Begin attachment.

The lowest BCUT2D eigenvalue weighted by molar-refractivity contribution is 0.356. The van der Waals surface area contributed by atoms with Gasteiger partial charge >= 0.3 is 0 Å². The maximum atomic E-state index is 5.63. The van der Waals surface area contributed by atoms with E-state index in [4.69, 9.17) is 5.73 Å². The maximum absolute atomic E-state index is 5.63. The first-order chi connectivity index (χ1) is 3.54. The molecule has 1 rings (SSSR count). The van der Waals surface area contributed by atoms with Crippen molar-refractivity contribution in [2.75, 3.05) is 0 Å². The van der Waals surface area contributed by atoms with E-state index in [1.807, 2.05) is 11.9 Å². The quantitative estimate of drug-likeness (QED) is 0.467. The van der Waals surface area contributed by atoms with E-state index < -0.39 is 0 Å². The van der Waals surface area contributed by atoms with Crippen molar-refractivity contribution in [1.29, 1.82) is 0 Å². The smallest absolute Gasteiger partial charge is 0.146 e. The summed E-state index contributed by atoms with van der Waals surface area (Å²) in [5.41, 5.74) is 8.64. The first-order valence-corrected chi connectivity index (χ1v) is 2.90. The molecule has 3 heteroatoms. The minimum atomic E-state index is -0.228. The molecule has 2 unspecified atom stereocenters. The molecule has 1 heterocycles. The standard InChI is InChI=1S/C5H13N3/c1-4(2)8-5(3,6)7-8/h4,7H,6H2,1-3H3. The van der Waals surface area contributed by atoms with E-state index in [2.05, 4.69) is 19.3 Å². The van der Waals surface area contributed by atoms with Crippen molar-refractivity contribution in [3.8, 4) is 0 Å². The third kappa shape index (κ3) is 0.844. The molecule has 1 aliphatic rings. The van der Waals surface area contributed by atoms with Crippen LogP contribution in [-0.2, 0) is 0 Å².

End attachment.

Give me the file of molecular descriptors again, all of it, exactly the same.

The lowest BCUT2D eigenvalue weighted by molar-refractivity contribution is 0.356. The van der Waals surface area contributed by atoms with Gasteiger partial charge >= 0.3 is 0 Å². The maximum atomic E-state index is 5.63. The van der Waals surface area contributed by atoms with E-state index in [4.69, 9.17) is 5.73 Å². The maximum absolute atomic E-state index is 5.63. The first-order chi connectivity index (χ1) is 3.54. The molecule has 1 rings (SSSR count). The van der Waals surface area contributed by atoms with Crippen molar-refractivity contribution in [2.75, 3.05) is 0 Å². The van der Waals surface area contributed by atoms with E-state index in [1.807, 2.05) is 11.9 Å². The quantitative estimate of drug-likeness (QED) is 0.467. The van der Waals surface area contributed by atoms with E-state index < -0.39 is 0 Å². The van der Waals surface area contributed by atoms with Crippen molar-refractivity contribution in [1.29, 1.82) is 0 Å². The smallest absolute Gasteiger partial charge is 0.146 e. The summed E-state index contributed by atoms with van der Waals surface area (Å²) in [5.41, 5.74) is 8.64. The first-order valence-corrected chi connectivity index (χ1v) is 2.90. The molecule has 3 heteroatoms. The minimum atomic E-state index is -0.228. The molecule has 2 unspecified atom stereocenters. The molecule has 1 heterocycles. The standard InChI is InChI=1S/C5H13N3/c1-4(2)8-5(3,6)7-8/h4,7H,6H2,1-3H3. The van der Waals surface area contributed by atoms with E-state index in [2.05, 4.69) is 19.3 Å². The van der Waals surface area contributed by atoms with Crippen molar-refractivity contribution in [3.8, 4) is 0 Å². The third kappa shape index (κ3) is 0.844. The molecule has 1 aliphatic rings. The van der Waals surface area contributed by atoms with Crippen LogP contribution in [-0.2, 0) is 0 Å².